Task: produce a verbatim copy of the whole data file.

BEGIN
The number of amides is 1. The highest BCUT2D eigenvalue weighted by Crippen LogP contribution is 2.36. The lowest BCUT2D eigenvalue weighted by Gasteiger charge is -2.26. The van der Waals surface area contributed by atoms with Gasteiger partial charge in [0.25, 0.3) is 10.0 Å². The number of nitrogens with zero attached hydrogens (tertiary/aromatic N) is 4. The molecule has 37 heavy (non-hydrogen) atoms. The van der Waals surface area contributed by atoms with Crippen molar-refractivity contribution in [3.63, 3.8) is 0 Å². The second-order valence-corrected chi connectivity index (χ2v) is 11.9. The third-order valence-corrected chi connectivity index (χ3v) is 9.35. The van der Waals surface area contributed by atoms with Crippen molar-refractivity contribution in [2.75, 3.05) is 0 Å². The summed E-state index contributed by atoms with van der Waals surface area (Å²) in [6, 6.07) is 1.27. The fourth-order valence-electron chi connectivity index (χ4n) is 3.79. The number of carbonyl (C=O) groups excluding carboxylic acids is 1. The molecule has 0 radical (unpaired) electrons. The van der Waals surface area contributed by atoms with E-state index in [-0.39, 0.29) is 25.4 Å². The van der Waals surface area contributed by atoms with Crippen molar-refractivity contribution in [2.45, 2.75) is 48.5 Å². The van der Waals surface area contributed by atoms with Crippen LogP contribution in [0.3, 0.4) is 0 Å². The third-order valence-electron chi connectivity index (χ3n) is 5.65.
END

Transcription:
The number of amides is 1. The highest BCUT2D eigenvalue weighted by Crippen LogP contribution is 2.36. The lowest BCUT2D eigenvalue weighted by Gasteiger charge is -2.26. The van der Waals surface area contributed by atoms with Gasteiger partial charge in [0.25, 0.3) is 10.0 Å². The number of nitrogens with zero attached hydrogens (tertiary/aromatic N) is 4. The molecule has 37 heavy (non-hydrogen) atoms. The van der Waals surface area contributed by atoms with Crippen molar-refractivity contribution in [3.63, 3.8) is 0 Å². The second-order valence-corrected chi connectivity index (χ2v) is 11.9. The third-order valence-corrected chi connectivity index (χ3v) is 9.35. The van der Waals surface area contributed by atoms with Crippen molar-refractivity contribution in [2.75, 3.05) is 0 Å². The summed E-state index contributed by atoms with van der Waals surface area (Å²) in [6, 6.07) is 1.27. The fourth-order valence-electron chi connectivity index (χ4n) is 3.79. The number of carbonyl (C=O) groups excluding carboxylic acids is 1. The molecule has 0 radical (unpaired) electrons. The van der Waals surface area contributed by atoms with E-state index in [-0.39, 0.29) is 25.4 Å². The van der Waals surface area contributed by atoms with Crippen molar-refractivity contribution in [2.45, 2.75) is 48.5 Å². The van der Waals surface area contributed by atoms with Crippen LogP contribution in [0.3, 0.4) is 0 Å². The third-order valence-electron chi connectivity index (χ3n) is 5.65.